Stripe and leaf rusts are two of the most damaging diseases for cereal crops, particularly wheat, in western Canada. In British Columbia, wheat is very important to Peace River Region growers, where approximately 210,000 acres of land is used to produce cereals that generate over $60M in sales.
There is a growing demand for winter wheat in the Lower Mainland for forage and cover crops, however winter wheat is more prone to stripe rust in the Lower Mainland due to climatic factors. Currently, producers plant rust disease-resistant wheat varieties and use expensive, harmful fungicides for disease control. However, novel fungal races that have evolved to defeat these resistant wheat cultivars and evolved disease variants have now migrated into BC and Canada from the US.
With this research, Dr. Gurcharn Brar from UBC and Dr. Guus Bakkeren from Agriculture & Agri-Food Canada want to generate a comprehensive picture of the rust populations in Canada in relation to those in the US. The team will use genome sequences they have generated to develop fast, DNA-based diagnostic assays to distinguish between the lineages and sub-populations of rust varieties and create an inventory of the virulence genes in these lineages to fine-tune the assays. This will allow for quick identification of novel introductions and an assessment of potential threats to the various wheat cultivars.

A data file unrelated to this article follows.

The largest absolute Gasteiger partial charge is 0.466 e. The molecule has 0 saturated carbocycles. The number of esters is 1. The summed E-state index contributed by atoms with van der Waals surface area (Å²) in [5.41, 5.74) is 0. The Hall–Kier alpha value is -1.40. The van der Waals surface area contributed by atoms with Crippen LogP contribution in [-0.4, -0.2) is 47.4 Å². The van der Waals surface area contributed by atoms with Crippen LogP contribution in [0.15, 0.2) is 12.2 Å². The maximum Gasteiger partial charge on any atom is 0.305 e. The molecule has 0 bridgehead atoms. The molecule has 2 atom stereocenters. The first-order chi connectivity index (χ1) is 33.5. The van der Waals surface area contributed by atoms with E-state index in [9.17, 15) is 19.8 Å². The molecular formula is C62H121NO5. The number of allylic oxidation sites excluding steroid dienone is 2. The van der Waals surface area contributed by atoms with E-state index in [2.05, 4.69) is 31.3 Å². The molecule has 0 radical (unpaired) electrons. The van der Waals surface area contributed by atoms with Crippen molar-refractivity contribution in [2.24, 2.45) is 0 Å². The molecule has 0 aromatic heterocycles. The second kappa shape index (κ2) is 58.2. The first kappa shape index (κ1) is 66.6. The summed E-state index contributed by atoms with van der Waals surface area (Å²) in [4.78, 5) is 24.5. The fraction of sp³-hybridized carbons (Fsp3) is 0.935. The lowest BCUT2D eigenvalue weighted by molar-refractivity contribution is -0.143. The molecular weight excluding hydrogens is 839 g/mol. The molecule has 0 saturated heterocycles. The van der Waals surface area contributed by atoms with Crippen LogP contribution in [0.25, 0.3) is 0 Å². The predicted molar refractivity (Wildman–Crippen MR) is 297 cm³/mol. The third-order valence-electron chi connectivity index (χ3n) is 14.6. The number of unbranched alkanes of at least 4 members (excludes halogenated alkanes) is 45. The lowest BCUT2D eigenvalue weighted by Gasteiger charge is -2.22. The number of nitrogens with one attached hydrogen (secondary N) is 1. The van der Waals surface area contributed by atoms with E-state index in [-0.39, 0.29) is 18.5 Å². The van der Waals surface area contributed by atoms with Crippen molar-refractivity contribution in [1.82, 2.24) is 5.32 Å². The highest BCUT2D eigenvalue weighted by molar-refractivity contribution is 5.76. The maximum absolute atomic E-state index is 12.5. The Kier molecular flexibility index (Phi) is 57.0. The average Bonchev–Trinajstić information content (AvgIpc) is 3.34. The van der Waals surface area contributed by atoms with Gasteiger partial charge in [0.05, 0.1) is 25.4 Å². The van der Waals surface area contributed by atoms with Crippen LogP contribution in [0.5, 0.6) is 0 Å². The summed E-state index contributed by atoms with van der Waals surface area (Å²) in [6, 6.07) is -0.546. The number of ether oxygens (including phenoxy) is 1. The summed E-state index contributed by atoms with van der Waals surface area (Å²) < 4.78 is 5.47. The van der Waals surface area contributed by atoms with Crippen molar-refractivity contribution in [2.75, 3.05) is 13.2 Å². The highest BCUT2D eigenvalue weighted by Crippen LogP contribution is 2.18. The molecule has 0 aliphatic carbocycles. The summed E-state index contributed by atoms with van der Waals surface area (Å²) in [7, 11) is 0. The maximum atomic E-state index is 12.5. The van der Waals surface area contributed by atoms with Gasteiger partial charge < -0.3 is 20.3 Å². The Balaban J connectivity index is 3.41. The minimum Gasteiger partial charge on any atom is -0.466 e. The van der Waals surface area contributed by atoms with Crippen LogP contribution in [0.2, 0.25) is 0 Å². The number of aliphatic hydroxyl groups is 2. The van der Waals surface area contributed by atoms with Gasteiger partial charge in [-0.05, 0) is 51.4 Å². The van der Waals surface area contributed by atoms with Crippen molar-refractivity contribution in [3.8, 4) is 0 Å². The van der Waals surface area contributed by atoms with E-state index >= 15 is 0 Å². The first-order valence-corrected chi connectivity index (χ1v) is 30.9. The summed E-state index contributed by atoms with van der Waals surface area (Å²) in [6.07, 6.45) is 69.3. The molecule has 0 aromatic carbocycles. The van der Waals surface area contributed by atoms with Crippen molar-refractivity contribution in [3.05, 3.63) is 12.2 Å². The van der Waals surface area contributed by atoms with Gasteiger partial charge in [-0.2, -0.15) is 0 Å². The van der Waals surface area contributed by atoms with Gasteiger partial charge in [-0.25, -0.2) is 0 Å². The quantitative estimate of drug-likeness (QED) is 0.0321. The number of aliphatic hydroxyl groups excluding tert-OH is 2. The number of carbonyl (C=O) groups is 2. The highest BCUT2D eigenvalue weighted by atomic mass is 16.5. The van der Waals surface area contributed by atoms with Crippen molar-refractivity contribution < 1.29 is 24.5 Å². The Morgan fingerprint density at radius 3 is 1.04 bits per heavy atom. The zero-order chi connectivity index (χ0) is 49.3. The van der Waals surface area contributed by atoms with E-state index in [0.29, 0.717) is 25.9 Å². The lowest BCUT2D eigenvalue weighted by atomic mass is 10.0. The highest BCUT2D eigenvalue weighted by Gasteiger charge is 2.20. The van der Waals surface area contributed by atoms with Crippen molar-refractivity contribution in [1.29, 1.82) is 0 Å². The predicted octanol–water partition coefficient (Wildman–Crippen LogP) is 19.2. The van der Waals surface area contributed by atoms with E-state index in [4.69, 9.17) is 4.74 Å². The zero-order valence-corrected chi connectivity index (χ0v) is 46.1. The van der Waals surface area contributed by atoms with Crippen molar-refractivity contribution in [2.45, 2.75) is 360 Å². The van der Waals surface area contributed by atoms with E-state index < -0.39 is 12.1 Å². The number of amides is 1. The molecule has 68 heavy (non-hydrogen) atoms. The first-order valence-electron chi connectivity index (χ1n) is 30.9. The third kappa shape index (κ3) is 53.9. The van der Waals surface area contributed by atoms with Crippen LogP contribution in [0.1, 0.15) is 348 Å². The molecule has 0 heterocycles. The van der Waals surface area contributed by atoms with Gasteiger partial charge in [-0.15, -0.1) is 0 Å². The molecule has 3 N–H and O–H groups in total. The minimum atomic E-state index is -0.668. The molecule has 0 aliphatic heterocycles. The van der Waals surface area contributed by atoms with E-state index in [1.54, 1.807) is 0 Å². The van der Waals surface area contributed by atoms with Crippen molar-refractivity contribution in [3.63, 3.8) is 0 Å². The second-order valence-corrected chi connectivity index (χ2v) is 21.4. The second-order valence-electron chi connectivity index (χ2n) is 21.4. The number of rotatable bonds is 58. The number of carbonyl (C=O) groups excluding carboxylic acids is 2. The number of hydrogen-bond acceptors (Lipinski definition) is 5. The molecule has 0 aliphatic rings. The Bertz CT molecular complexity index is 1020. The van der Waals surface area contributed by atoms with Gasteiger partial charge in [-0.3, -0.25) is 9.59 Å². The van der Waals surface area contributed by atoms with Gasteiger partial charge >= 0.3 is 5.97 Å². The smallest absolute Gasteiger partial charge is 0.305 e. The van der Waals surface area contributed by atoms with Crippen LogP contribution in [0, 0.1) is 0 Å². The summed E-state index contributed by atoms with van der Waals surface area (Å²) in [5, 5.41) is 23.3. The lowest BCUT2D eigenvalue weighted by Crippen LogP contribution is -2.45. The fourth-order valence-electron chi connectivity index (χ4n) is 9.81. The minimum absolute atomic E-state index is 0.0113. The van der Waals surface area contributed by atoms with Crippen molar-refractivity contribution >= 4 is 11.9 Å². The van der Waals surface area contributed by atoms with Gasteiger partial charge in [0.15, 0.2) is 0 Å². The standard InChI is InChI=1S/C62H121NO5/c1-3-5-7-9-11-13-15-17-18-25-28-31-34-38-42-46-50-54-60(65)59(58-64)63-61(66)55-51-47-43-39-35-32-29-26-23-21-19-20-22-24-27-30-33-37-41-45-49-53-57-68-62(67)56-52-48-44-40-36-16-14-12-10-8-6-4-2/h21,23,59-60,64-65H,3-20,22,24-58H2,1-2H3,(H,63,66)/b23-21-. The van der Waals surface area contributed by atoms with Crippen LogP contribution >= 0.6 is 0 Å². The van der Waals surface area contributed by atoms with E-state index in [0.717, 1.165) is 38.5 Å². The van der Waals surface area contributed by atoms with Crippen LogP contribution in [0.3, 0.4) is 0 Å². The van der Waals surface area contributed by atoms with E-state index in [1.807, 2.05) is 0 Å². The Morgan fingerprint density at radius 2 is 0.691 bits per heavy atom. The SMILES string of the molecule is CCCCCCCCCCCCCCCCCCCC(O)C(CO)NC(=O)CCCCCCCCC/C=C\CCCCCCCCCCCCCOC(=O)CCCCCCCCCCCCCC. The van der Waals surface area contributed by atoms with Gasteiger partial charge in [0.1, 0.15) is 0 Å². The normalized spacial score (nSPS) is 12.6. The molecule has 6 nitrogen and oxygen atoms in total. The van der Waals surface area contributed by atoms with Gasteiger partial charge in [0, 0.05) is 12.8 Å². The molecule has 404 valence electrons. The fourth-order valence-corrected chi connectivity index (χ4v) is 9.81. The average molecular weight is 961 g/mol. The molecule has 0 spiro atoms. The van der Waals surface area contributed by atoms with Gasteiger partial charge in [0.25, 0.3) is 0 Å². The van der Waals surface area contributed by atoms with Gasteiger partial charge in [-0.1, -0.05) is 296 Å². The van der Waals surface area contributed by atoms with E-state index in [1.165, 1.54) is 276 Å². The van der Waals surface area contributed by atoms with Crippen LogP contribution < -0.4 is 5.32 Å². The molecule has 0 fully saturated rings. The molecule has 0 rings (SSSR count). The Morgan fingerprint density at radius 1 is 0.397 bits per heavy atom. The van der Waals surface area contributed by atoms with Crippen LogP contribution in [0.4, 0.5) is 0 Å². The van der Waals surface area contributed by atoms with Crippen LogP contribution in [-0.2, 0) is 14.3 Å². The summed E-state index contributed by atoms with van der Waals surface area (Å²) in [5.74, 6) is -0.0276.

The developed assays can be used by others, including commercial diagnostic labs monitoring traps that catch fungal spores. Wind trajectory models based on regularly generated Environment and Climate Change Canada data for BC will be included to assist with projections for risks of rust disease spread. With these projections and data, producers using Integrated Pest Management methods can make better informed decisions based on pathogen presence or risk forecasting. Eventually, this information can be sent to interested producers via smart phone apps.